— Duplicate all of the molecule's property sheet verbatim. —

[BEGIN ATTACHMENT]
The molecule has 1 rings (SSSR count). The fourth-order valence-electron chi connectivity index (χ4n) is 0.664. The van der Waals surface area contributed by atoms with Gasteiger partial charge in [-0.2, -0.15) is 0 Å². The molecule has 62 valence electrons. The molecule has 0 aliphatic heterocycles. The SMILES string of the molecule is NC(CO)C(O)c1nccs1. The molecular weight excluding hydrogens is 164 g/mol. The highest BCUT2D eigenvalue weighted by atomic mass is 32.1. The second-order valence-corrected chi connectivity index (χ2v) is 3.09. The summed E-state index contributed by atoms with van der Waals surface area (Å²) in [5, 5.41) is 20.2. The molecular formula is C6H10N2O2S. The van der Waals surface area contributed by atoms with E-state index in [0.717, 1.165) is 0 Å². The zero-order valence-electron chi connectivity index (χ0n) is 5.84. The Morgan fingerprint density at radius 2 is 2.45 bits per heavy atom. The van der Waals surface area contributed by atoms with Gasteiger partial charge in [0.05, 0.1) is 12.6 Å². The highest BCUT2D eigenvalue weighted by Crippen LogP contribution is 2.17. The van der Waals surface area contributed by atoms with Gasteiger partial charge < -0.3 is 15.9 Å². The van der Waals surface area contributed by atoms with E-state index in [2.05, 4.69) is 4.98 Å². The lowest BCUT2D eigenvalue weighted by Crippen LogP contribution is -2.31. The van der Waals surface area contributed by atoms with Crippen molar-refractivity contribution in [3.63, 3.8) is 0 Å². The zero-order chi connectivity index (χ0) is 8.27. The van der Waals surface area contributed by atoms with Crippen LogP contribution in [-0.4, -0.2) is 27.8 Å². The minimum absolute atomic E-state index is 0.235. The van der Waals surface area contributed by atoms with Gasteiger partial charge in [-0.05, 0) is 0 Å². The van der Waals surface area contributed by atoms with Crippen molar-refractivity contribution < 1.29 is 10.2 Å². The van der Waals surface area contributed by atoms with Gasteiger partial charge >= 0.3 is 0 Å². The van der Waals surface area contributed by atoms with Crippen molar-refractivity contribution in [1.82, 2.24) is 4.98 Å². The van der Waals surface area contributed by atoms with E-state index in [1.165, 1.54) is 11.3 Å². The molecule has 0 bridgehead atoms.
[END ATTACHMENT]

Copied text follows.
The molecule has 1 rings (SSSR count). The fourth-order valence-electron chi connectivity index (χ4n) is 0.664. The van der Waals surface area contributed by atoms with Gasteiger partial charge in [-0.2, -0.15) is 0 Å². The molecule has 62 valence electrons. The molecule has 0 aliphatic heterocycles. The SMILES string of the molecule is NC(CO)C(O)c1nccs1. The molecular weight excluding hydrogens is 164 g/mol. The highest BCUT2D eigenvalue weighted by atomic mass is 32.1. The second-order valence-corrected chi connectivity index (χ2v) is 3.09. The summed E-state index contributed by atoms with van der Waals surface area (Å²) in [5, 5.41) is 20.2. The molecular formula is C6H10N2O2S. The van der Waals surface area contributed by atoms with E-state index in [0.717, 1.165) is 0 Å². The zero-order valence-electron chi connectivity index (χ0n) is 5.84. The Morgan fingerprint density at radius 2 is 2.45 bits per heavy atom. The van der Waals surface area contributed by atoms with Gasteiger partial charge in [0.05, 0.1) is 12.6 Å². The highest BCUT2D eigenvalue weighted by Crippen LogP contribution is 2.17. The van der Waals surface area contributed by atoms with Gasteiger partial charge < -0.3 is 15.9 Å². The van der Waals surface area contributed by atoms with E-state index in [2.05, 4.69) is 4.98 Å². The lowest BCUT2D eigenvalue weighted by Crippen LogP contribution is -2.31. The van der Waals surface area contributed by atoms with Crippen molar-refractivity contribution in [3.63, 3.8) is 0 Å². The zero-order chi connectivity index (χ0) is 8.27. The van der Waals surface area contributed by atoms with Crippen LogP contribution in [-0.4, -0.2) is 27.8 Å². The minimum absolute atomic E-state index is 0.235. The van der Waals surface area contributed by atoms with Gasteiger partial charge in [-0.05, 0) is 0 Å². The van der Waals surface area contributed by atoms with Crippen molar-refractivity contribution < 1.29 is 10.2 Å². The van der Waals surface area contributed by atoms with Gasteiger partial charge >= 0.3 is 0 Å². The van der Waals surface area contributed by atoms with Crippen molar-refractivity contribution in [1.82, 2.24) is 4.98 Å². The van der Waals surface area contributed by atoms with E-state index in [1.165, 1.54) is 11.3 Å². The molecule has 0 bridgehead atoms.